I did try to use the lead free for a 000 welding wire to connector. That didn't work well. Wound up crimping it. But for pipe I have been successful. Just don't heat the joint too much.
On 2/17/2012 4:56 PM, m II wrote:

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On 2/17/12 3:56 PM, m II wrote:

FWIW, I'm using the solid copper rings, not the steel clamps.
--

-MIKE-

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Do you have the push-fit systems with the PEX stuff over there?
http://www.speedfit.co.uk/Home/Technical-Support.aspx
Have a look at a video or two there.
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On 2/18/12 6:15 AM, David Paste wrote:

I've seen something similar looking to those in the stores. Expensive.
--

-MIKE-

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Yeah, but I wonder if a professional plumber could speed up his job as a result to absorb that cost?
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I have never trusted the push fit connectors, Father in law redid an old house using them and when the house was left to freeze over the winter with antifreeze in the pipes the piping pulls out of the fittings and flooded his house when he warmed it up again! Why would I pay that huge expense when the pinch rings are so cheap and the tool so cheap. Several ties I have crimped the PEX to a NPT adapter and then had to screw the MPT into the FPT....no problem.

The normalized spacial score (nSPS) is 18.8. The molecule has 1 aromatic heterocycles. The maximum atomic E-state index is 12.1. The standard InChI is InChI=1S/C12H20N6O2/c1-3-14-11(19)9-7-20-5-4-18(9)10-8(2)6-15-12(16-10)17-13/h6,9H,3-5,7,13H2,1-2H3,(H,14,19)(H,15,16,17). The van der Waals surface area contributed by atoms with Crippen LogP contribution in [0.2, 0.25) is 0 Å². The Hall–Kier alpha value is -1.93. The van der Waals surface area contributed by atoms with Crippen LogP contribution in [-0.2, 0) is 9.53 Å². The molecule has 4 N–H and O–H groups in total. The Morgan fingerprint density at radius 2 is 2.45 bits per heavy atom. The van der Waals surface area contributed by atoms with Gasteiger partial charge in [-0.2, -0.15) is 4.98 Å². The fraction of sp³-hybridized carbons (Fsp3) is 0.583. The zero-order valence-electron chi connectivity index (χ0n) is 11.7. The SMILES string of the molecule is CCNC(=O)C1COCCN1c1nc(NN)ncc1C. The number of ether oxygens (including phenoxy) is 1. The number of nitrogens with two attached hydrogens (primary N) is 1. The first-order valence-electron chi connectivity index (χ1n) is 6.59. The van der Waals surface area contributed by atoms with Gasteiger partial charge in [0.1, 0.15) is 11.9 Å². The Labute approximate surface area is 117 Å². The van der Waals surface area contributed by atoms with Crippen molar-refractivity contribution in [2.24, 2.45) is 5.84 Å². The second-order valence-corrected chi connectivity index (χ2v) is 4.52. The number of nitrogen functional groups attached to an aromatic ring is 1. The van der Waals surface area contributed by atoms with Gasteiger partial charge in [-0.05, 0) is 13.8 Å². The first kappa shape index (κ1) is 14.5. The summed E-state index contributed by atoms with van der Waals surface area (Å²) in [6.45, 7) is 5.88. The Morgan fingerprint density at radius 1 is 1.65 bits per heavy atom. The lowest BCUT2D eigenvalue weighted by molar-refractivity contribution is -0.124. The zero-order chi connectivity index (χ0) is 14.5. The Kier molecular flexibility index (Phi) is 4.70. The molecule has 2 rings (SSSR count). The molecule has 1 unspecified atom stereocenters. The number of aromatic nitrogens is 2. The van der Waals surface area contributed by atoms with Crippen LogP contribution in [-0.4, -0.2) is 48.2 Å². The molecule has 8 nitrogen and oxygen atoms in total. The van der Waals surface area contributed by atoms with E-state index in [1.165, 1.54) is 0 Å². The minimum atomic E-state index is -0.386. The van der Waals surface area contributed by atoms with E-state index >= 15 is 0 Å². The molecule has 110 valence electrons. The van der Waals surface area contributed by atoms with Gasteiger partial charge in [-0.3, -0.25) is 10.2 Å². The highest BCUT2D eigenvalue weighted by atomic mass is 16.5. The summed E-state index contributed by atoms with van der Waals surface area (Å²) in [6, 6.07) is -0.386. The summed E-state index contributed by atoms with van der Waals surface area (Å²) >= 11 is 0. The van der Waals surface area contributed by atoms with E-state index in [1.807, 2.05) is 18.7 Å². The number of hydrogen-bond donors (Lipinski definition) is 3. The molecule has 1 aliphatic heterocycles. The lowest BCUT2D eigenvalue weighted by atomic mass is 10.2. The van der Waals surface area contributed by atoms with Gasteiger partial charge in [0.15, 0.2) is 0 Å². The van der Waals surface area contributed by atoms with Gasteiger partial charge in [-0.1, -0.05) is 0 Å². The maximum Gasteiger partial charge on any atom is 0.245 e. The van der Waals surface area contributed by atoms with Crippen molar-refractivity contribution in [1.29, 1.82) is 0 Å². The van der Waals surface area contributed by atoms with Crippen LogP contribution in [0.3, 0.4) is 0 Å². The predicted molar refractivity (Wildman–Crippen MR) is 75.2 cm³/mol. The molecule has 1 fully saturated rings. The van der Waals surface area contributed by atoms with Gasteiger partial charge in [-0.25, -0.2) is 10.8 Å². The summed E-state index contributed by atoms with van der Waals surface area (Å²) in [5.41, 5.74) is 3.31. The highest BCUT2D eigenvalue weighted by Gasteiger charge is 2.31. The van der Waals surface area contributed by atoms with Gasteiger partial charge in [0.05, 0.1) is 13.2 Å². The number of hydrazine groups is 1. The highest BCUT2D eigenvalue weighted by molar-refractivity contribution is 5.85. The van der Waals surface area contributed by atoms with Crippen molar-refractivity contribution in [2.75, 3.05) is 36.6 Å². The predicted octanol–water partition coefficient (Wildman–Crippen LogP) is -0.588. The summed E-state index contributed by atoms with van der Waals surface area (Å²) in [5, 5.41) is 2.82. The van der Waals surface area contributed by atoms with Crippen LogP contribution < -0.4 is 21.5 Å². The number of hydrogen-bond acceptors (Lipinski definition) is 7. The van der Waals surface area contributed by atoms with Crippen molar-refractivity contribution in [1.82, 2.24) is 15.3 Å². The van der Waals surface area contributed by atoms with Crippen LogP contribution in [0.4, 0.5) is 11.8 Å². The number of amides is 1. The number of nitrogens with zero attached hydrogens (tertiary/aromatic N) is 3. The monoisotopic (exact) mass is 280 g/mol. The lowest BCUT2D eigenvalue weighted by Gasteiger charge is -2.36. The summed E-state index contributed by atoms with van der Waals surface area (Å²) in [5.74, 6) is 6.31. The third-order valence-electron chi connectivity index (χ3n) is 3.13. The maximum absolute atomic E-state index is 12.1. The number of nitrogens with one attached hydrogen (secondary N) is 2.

------------------- "David Paste" wrote in message wrote:

Yeah, but I wonder if a professional plumber could speed up his job as a result to absorb that cost?
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Just out of interest, why did he fill the pipes with anti-freeze rather than just draining down the system and leaving it empty?
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On 2/19/12 8:42 AM, David Paste wrote:

I was thinking the same thing. You'd have to drain the antifreeze, anyway, right?
--

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On 2/19/12 11:57 AM, -MIKE- wrote:

Why even put anti freeze in the lines, turn the water off at the main, and just drain the lines, especially easy if there is a basement sink.
--
Froz...


The system will be down for 10 days for preventive maintenance.